People should not rely on antigen testing as an accurate measure of Covid-19 infection, chief medical officer Dr Tony Holohan has said.
Interest in antigen tests has increased since the Government's Covid-19 rapid testing group recommended wider use of the tests in certain settings. Lidl supermarkets are now selling these tests and many industries have started using them as a way to bring workers back on site.
“I’m very concerned about that, supermarkets are very free to sell what they want," Dr Holohan said today, adding that people should not buy or use them.
He said the tests are significantly less accurate in areas with low prevalence of the virus. And he is worried about people getting a false negative and continuing to go to work or interact socially, which could lead to the virus spreading in many locations.
Dr Holohan described a situation where people buy charcoal and sausages for a group barbecue and also pick up a batch of antigen tests for perceived safety as “a real risk to our pandemic response“.
He said: “If these tests are not used properly, they have little role to play. There is a view out there that they make a contribution, if you pick up one more test that’s a good thing.
Dr Holohan said the tests can be used in structured settings and have proven valuable in those settings.
Dr Ray Wally, a member of the national GP liaison committee, said he unfortunately had experience of patients who had tested negative with antigen tests but were in fact positive.
One person was using the tests to confirm fitness for work, but was ignoring symptoms which indicated Covid-19 due to the repeated negative results.
Meanwhile, case numbers continue to plummet in the North due to the success of its vaccination programme. Outdoor pubs have reopened along with some beauty services.
This week, the North's health minister, Robin Swann, wrote to his counterpart in the south, Stephen Donnelly, highlighting his concerns about cross-border travel from Ireland.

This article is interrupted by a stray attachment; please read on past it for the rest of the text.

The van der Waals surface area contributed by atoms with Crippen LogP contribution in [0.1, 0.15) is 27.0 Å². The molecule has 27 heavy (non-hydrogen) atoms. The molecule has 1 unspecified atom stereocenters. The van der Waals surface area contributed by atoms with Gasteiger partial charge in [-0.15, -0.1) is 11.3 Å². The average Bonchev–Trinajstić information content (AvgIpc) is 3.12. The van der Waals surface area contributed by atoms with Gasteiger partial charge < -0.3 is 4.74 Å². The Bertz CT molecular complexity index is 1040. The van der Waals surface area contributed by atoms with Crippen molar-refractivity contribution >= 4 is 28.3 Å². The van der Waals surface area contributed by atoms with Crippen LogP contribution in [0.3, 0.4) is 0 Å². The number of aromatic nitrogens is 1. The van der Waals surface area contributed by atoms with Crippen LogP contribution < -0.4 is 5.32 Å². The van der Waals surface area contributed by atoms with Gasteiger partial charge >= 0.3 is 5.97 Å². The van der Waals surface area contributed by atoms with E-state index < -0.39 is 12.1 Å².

Non-essential cross-border travel must be stopped “by enforcement if required”, he warned referring to a spike in Covid-19 cases along the border.
Dr Holohan said we must respect this position. He said: “The situation is much better there than it is here.”
He said cross-border non-essential travel could only take place when there is “really no difference in the epidemiological terms between the two sides of the island".
As the vaccine rollout picks up speed, some people are asking GPs if they can choose their vaccine. However, Dr Lucy Jessop, a director with the HSE’s National Immunisation Office, said: “The best vaccine for you is the vaccine you are being offered now.”
She said new studies continue to show high efficacy for all the vaccines used in Ireland.
A further four deaths were confirmed today, along with 434 additional cases. The 14-day incidence rate is 129.7 but eight counties have a higher rate of infection per 100,000 of population. Kerry has the lowest rate at 14.9.
There is now 12% of the adult population vaccinated. Some 32% have had their first dose with a total of over 1.7m doses given up to Wednesday.
Dr Ronan Glynn, the deputy chief medical officer, said there are now 73 cases of the B.1351 South African variant and 28 of the PI Brazilian variant. The UK variant B.117 continues to dominate.